Printer and Copier Specification Terminology Explained

23rd June 2021

When it comes to choosing the right printer or copier, it can be quite a daunting task if you’re not completely sure what all of the different printer terms and specifications mean. Aspects like the type of printer, the connection interface, and the printer RAM to name a few, all need to be taken into consideration to ensure you pick the perfect printer or multifunction device to maximise the efficiency and productivity of your operations.

But there’s no need to worry – in this post, we have gone through and explained all of the essential printer specification terminologies that you should know before making the decision on which printer or copier device is right for you.

Printer Types

There are several different types of printer technologies available on the market, but the best and most commonly used printing technologies in standard A4 sized printing equipment are Inkjet and Laser. For larger A1 or A0 sized prints, wide format printers are available.

Inkjet Printers

Inkjet printers use ink, spraying droplets of ink onto the paper to form a print. They are the most popular type of printer and make the ideal choice for household printing, as they are typically smaller and less expensive than Laser printers. They are able to print text, images, and also have the ability to print high-quality coloured images. The main drawback with Inkjet printers is that the ink in the ink cartridges may dry up if they’re left unused for a period of time.

Laser Printers

Laser printers use toner instead of ink to form prints. The toner is in a powder form, which the laser printer melts and prints onto the paper. These printers are more expensive than Inkjet printers, and the toner used in laser printing is also more expensive than ink cartridges. However, Laser printers can print large volumes of monochrome and coloured documents far more efficiently and frequently, and the toner cartridges don’t dry up if left unused like their Inkjet counterparts. This makes laser printers the best option for busy offices.

Wide-Format Printers

Wide-format printers use either water-based, solvent-based, or UV based technology to form larger scale prints. They are specialist devices that are designed for printing A1 or A0 sized prints onto paper, cloth, wood, glass, plastic, metal, and just about any other material that can fit inside the carrier. Wide-format printers are able to produce large, vivid prints that dry instantly and are resistant to weather conditions, making them ideal for printing posters, banners and signage.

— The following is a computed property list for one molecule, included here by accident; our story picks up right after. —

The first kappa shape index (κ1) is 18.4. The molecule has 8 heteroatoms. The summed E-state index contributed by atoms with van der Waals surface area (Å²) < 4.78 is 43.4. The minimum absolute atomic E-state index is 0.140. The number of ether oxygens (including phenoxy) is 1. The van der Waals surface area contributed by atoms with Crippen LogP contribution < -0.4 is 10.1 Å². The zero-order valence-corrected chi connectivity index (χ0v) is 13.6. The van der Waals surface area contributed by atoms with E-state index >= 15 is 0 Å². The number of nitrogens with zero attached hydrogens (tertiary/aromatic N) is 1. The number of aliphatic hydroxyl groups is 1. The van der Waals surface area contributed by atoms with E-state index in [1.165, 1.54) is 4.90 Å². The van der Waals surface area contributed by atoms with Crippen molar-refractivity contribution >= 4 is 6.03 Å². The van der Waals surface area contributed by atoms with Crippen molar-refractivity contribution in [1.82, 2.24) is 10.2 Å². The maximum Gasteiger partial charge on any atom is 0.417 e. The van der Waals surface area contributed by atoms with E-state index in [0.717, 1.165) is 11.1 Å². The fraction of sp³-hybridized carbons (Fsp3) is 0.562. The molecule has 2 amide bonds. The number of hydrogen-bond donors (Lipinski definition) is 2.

Monochrome vs Colour

Monochrome

Monochrome printers can only produce prints in black ink. They aren’t as popular as colour printers, but the most common type are monochrome Laser printers due to their high print quality and fast print speeds. If you don’t require colour printing, for example, if you only intend to use the printer for text document output, then a monochrome laser printer is probably the best choice for you.

Colour

Colour printers produce prints in full colour using coloured ink. The ink cartridges used in colour printers are either individual cyan, magenta, yellow, and black cartridges, or one single colour cartridge and one black cartridge, depending on the printer model. Colour printers are able to print both text and full-colour images, but the quality of the prints can vary; some colour printers are able to successfully replicate high-quality images, while lower quality printers may reduce the colour saturation. If you need to print colour images then your best option is a colour inkjet or ink tank printer.

Printer Only vs Multi-Function Device (MFD)

Printer Only Devices

These are the most basic type of printing equipment, with the devices at the lowest end of the price range being limited to printing functionality only. With that said, some of the higher end printer-only models come with extra features such as Wi-Fi compatibility, duplex printing, and automatic document feeders, and are often found to run efficiently in big businesses.

Multi-Function Devices (MFD)

Multi-function devices are the most common type of printing equipment used nowadays, due to their capacity to not only print, but also scan, copy, and fax documents. Their multifunctionality makes them ideal for both homes and offices; we recommend for either of these setups to invest in a monochrome laser multi-function printer, as this will allow you print, scan, and copy documents in high quality without breaking the bank on printing costs. However, if you need to print in colour as well as monochrome, you should opt for a colour inkjet MFD instead.